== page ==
- Place the condom on the tip of the hard penis. If uncircumcised, pull back the foreskin first.
- Pinch the air out of the tip of the condom. While holding the tip, unroll the condom all the way down the penis.
- After sex but before pulling out, hold the base of the condom and carefully pull out the penis.
- Carefully remove the condom and throw it in the trash after using it one time.
If you feel the condom break any time during sex, stop immediately, pull out the penis, take off the broken condom, and put on a new condom.
Use water-based or silicone-based lubricants during sex to help keep the condom from tearing. Don’t use oil-based lubricants because they can weaken the condom and cause it to break.
HOW TO USE AN INTERNAL CONDOM
To use an internal condom:
- Carefully open and remove the condom from the package.
- While holding the condom at the closed end, squeeze the sides of the inner ring together and insert it into the vagina or anus.
- Use your finger to push the inner ring up until it rests against the cervix in the vagina or as far into the anus as it can go.
- Be sure the condom is not twisted. The thin, outer ring should remain outside the vagina or anus.
- Guide your partner’s penis into the opening of the condom.
- After sex, gently twist the outer ring and pull the condom out.
- Throw the condom in the trash after using it one time.
Stop intercourse if you feel the penis slip between the condom and the walls of the vagina/anus or if the outer ring is pushed into the vagina/anus.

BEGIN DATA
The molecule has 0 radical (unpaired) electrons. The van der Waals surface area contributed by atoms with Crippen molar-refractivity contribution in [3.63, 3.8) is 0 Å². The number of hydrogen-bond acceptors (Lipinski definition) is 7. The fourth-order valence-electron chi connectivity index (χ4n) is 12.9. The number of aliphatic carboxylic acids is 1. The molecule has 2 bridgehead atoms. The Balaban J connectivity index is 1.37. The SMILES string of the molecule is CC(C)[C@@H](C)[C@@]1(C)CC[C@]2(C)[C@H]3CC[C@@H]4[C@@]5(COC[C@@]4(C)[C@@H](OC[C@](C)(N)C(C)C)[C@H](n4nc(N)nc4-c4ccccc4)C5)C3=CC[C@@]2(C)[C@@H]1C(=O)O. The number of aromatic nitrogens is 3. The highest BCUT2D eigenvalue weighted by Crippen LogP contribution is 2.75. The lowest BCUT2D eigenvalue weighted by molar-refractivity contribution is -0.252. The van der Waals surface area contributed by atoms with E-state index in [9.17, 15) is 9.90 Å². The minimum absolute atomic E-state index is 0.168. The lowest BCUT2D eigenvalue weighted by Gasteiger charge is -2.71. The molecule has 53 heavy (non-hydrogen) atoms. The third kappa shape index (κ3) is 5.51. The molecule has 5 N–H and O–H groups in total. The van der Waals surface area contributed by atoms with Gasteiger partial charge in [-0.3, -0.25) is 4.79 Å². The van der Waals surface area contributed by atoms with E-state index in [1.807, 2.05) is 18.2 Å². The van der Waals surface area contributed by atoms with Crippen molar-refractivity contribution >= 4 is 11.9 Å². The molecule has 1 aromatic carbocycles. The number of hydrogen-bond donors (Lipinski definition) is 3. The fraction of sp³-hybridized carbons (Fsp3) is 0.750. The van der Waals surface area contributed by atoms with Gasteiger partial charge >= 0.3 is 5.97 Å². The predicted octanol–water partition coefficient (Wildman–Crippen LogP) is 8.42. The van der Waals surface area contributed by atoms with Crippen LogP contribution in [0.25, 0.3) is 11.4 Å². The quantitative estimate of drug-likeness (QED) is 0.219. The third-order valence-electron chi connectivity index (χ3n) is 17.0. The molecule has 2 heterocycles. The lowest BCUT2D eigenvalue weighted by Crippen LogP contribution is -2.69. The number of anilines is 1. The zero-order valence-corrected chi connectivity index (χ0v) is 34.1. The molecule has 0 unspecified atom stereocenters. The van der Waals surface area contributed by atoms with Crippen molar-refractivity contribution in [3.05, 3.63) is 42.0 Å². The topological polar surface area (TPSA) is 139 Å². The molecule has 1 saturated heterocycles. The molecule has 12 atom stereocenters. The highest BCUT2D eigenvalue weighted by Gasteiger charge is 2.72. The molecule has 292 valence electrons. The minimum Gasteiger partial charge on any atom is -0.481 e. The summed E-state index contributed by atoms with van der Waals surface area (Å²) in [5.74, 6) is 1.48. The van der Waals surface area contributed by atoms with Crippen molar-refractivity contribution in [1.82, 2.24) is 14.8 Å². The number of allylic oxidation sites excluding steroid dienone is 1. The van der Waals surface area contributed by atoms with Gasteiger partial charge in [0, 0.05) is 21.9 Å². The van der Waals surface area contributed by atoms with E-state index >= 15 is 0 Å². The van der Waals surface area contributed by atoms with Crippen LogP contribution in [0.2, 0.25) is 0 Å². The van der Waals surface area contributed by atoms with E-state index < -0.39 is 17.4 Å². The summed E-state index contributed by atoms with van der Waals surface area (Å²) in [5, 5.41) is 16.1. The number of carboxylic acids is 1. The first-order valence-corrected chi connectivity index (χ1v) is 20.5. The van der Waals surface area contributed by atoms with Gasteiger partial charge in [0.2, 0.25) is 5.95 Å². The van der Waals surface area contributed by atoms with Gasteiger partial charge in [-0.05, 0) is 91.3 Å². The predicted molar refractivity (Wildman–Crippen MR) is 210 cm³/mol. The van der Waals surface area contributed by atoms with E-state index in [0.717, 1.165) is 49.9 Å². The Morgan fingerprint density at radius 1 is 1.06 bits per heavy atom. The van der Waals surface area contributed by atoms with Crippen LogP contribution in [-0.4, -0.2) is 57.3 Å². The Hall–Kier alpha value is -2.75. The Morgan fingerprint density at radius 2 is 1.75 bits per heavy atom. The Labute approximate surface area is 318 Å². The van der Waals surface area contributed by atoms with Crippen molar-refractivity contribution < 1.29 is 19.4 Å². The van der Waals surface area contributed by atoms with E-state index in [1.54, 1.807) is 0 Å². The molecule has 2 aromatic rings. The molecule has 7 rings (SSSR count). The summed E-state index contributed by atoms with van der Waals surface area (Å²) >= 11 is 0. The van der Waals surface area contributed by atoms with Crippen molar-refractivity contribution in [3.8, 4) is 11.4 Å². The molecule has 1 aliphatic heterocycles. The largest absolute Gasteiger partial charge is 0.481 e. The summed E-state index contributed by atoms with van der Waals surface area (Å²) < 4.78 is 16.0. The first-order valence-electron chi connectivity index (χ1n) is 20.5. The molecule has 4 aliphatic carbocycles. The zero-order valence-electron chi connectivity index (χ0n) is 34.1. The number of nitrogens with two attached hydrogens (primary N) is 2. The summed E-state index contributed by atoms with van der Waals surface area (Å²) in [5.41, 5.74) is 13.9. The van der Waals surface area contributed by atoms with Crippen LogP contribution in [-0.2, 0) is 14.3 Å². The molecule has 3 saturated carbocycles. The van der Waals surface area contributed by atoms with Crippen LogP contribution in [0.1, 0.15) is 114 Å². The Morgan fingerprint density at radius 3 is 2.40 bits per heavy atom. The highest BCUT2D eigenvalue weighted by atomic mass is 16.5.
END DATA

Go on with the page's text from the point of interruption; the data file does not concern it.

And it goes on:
Use lubricant during sex to help keep the condom from slipping or tearing. It is safe to use any type of lubricant with an internal condom.
Nonoxynol-9 is a chemical that kills sperm (a spermicide). It can help prevent pregnancy when it is used in the vagina along with condoms or other birth control methods. Nonoxynol-9 should not be used in the mouth or rectum.
Because nonoxynol-9 kills HIV in the test tube, it was thought to prevent HIV infection during sex. Unfortunately, many people are allergic to it. The penis, vagina, and/or rectum can get irritated and develop small sores that actually make it easier for HIV infection to spread. Nonoxynol-9 should not be used as a way to prevent HIV infection.
“Condoms don’t work:” Studies show condoms are 80-97% effective in preventing HIV transmission if they are used correctly every time you have sex.
“Condoms break a lot:” Less than 2% of condoms break when they are used correctly without oil-based lubricants, doubling up, or using outdated condoms.
“HIV can get through condoms:” HIV cannot get through latex or polyurethane condoms. Don’t use lambskin condoms.
THE BOTTOM LINE
When used correctly and consistently, condoms are the best way to prevent the spread of HIV during sexual activity. Condoms can protect people from HIV-infected bodily fluids. They also reduce the risk of spreading other STIs. Condoms must be stored, used, and disposed of correctly. External condoms are used on the penis. Internal condoms can be used in the vagina or rectum.
Reviewed March 2021Print PDF